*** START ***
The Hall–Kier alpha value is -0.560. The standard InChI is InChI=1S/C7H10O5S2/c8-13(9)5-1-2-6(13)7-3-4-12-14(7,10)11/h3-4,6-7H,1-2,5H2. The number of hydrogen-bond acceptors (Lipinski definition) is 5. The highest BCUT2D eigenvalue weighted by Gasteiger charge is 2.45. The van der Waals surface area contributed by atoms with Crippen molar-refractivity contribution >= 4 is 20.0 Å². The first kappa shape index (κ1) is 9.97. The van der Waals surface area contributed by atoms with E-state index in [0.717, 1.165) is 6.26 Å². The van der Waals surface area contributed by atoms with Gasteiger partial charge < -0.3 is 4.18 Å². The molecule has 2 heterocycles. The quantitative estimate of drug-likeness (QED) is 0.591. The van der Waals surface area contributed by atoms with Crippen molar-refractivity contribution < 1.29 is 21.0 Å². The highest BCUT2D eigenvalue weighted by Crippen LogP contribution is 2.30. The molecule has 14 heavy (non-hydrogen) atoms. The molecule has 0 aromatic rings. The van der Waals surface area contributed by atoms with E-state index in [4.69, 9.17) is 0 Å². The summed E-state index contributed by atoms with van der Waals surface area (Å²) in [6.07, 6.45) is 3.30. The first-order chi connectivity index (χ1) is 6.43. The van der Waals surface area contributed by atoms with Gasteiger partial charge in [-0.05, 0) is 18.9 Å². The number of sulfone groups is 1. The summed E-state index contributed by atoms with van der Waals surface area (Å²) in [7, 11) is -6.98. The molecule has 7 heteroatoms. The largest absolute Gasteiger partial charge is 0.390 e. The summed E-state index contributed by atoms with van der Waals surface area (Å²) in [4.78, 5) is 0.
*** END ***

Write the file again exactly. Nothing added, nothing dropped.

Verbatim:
The Hall–Kier alpha value is -0.560. The standard InChI is InChI=1S/C7H10O5S2/c8-13(9)5-1-2-6(13)7-3-4-12-14(7,10)11/h3-4,6-7H,1-2,5H2. The number of hydrogen-bond acceptors (Lipinski definition) is 5. The highest BCUT2D eigenvalue weighted by Gasteiger charge is 2.45. The van der Waals surface area contributed by atoms with Crippen molar-refractivity contribution >= 4 is 20.0 Å². The first kappa shape index (κ1) is 9.97. The van der Waals surface area contributed by atoms with E-state index in [0.717, 1.165) is 6.26 Å². The van der Waals surface area contributed by atoms with Gasteiger partial charge < -0.3 is 4.18 Å². The molecule has 2 heterocycles. The quantitative estimate of drug-likeness (QED) is 0.591. The van der Waals surface area contributed by atoms with Crippen molar-refractivity contribution < 1.29 is 21.0 Å². The highest BCUT2D eigenvalue weighted by Crippen LogP contribution is 2.30. The molecule has 14 heavy (non-hydrogen) atoms. The molecule has 0 aromatic rings. The van der Waals surface area contributed by atoms with E-state index in [4.69, 9.17) is 0 Å². The summed E-state index contributed by atoms with van der Waals surface area (Å²) in [6.07, 6.45) is 3.30. The first-order chi connectivity index (χ1) is 6.43. The van der Waals surface area contributed by atoms with Gasteiger partial charge in [-0.05, 0) is 18.9 Å². The number of sulfone groups is 1. The summed E-state index contributed by atoms with van der Waals surface area (Å²) in [7, 11) is -6.98. The molecule has 7 heteroatoms. The largest absolute Gasteiger partial charge is 0.390 e. The summed E-state index contributed by atoms with van der Waals surface area (Å²) in [4.78, 5) is 0.